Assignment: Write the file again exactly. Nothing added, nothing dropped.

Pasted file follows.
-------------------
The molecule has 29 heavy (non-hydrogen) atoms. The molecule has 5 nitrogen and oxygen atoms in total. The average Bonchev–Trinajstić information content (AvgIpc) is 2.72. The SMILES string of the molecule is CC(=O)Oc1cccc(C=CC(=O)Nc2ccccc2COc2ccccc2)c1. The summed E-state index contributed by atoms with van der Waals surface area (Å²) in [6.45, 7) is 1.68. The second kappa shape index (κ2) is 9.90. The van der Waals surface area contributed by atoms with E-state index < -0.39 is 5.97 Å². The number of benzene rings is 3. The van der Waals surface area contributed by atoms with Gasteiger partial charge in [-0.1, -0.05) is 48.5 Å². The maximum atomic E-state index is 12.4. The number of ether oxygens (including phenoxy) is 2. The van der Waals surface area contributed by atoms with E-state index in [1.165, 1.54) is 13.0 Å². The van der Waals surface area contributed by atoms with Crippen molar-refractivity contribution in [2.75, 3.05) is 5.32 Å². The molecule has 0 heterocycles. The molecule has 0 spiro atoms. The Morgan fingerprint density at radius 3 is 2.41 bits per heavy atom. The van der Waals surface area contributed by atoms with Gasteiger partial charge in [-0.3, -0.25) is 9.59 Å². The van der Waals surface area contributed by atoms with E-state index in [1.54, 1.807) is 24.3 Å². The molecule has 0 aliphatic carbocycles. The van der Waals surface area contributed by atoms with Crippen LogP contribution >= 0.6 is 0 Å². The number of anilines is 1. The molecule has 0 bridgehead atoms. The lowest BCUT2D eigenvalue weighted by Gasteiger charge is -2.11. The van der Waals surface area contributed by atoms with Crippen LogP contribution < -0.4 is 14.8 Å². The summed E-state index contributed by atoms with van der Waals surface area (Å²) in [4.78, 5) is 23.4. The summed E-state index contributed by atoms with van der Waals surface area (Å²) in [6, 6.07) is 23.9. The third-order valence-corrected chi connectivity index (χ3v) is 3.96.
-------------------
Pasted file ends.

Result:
The molecule has 29 heavy (non-hydrogen) atoms. The molecule has 5 nitrogen and oxygen atoms in total. The average Bonchev–Trinajstić information content (AvgIpc) is 2.72. The SMILES string of the molecule is CC(=O)Oc1cccc(C=CC(=O)Nc2ccccc2COc2ccccc2)c1. The summed E-state index contributed by atoms with van der Waals surface area (Å²) in [6.45, 7) is 1.68. The second kappa shape index (κ2) is 9.90. The van der Waals surface area contributed by atoms with E-state index < -0.39 is 5.97 Å². The number of benzene rings is 3. The van der Waals surface area contributed by atoms with Gasteiger partial charge in [-0.1, -0.05) is 48.5 Å². The maximum atomic E-state index is 12.4. The number of ether oxygens (including phenoxy) is 2. The van der Waals surface area contributed by atoms with E-state index in [1.165, 1.54) is 13.0 Å². The van der Waals surface area contributed by atoms with Crippen molar-refractivity contribution in [2.75, 3.05) is 5.32 Å². The molecule has 0 heterocycles. The molecule has 0 spiro atoms. The Morgan fingerprint density at radius 3 is 2.41 bits per heavy atom. The van der Waals surface area contributed by atoms with Gasteiger partial charge in [-0.3, -0.25) is 9.59 Å². The van der Waals surface area contributed by atoms with E-state index in [1.54, 1.807) is 24.3 Å². The molecule has 0 aliphatic carbocycles. The van der Waals surface area contributed by atoms with Crippen LogP contribution >= 0.6 is 0 Å². The number of anilines is 1. The molecule has 0 bridgehead atoms. The lowest BCUT2D eigenvalue weighted by Gasteiger charge is -2.11. The van der Waals surface area contributed by atoms with Crippen LogP contribution < -0.4 is 14.8 Å². The summed E-state index contributed by atoms with van der Waals surface area (Å²) in [4.78, 5) is 23.4. The summed E-state index contributed by atoms with van der Waals surface area (Å²) in [6, 6.07) is 23.9. The third-order valence-corrected chi connectivity index (χ3v) is 3.96.